Spartanics Lab Offers Laser Die-Cutting Services to Tag and Label Makers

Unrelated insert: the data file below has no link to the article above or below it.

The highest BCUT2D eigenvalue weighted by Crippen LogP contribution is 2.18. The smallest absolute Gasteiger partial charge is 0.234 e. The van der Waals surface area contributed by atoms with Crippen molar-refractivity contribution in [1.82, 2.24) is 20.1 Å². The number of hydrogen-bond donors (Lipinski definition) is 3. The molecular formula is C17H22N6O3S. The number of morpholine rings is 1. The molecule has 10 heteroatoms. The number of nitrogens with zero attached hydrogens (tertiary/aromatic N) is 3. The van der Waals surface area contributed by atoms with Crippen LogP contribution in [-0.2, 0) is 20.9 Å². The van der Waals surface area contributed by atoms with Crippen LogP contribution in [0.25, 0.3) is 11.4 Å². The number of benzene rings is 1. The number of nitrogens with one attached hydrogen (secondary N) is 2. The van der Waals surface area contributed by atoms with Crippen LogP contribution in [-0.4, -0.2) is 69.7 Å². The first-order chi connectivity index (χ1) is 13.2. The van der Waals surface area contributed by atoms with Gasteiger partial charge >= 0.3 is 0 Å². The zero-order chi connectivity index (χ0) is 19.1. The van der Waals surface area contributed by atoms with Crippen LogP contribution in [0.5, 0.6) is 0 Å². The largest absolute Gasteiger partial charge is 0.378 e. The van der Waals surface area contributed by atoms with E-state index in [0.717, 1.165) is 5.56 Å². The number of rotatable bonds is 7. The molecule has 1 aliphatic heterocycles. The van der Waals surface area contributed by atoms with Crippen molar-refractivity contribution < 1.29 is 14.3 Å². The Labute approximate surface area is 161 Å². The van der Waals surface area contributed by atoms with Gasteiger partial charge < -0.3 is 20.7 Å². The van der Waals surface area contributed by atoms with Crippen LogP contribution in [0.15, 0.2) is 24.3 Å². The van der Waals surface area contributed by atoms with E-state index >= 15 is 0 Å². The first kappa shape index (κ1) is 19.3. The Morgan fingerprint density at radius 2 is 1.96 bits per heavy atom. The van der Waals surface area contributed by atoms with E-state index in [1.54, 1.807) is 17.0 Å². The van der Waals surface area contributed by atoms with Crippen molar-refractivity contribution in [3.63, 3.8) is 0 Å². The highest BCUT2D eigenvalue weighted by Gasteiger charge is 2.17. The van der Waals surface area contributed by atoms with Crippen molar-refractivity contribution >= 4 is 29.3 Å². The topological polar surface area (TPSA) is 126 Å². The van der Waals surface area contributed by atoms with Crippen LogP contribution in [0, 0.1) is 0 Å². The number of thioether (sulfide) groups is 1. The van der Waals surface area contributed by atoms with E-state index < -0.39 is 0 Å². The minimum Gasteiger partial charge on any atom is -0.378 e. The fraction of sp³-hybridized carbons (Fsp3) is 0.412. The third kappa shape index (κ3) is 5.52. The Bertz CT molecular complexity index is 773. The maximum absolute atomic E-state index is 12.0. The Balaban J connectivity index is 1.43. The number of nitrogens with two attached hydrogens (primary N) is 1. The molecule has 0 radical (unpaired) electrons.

Rolling Meadows, Ill.-based Spartanics, a manufacturer of laser die-cutting systems, steel rule die-cutting systems, screen printing lines, automated counters and other equipment, has opened its Spartanics Laser Cutting Applications Laboratory for Materials Research. The lab is offering its services to RFID tag and label makers that want to use rapidly advancing laser die-cutting technology for cutting flat stock materials with inlaid RFID components. Engineers at the lab can determine if the materials that manufacturers plan to use can be handled by modern laser die cutters. Spartanics' laser die-cutting applications engineers have extensively tested laser die-cutters with varying laser strengths and software configurations, the company reports, with a wide range of materials, including plastic films, polyesters, polycarbonates, foams, textiles, paper, adhesive tapes, non-woven materials, wood, laminates, pressure-sensitive substrates, magnetic materials, polypropylene, abrasives and rubber. Spartanics says it formally opened the lab to establish a knowledge base for cross-industry access, and that it is a natural outgrowth of the ongoing research and development investments the firm has been making to advance laser die-cutting technology. In the future, the lab plans to publish the studies, as well as partner with major materials suppliers around the world. "The explosion in new materials with different properties—tensile strengths, toughness, resilience, etc.—has been especially pronounced in the last decade," said Paul Dirienzo, Spartanics' director of engineering, in a prepared statement. "During this same time period, laser die-cutting technology, largely due to more sophisticated software engineering, continues to evolve at such a rapid pace that the conclusions one might make today about whether a certain plastic, non-woven, or even nanomaterial can be adequately handled by digital die-cutting is likely not going to be the same in just a few years." The lab provides no-cost detailed engineering analysis of maximum material thicknesses that can be handled with these different substrates, including brand-name materials, correlated to laser power and other variables.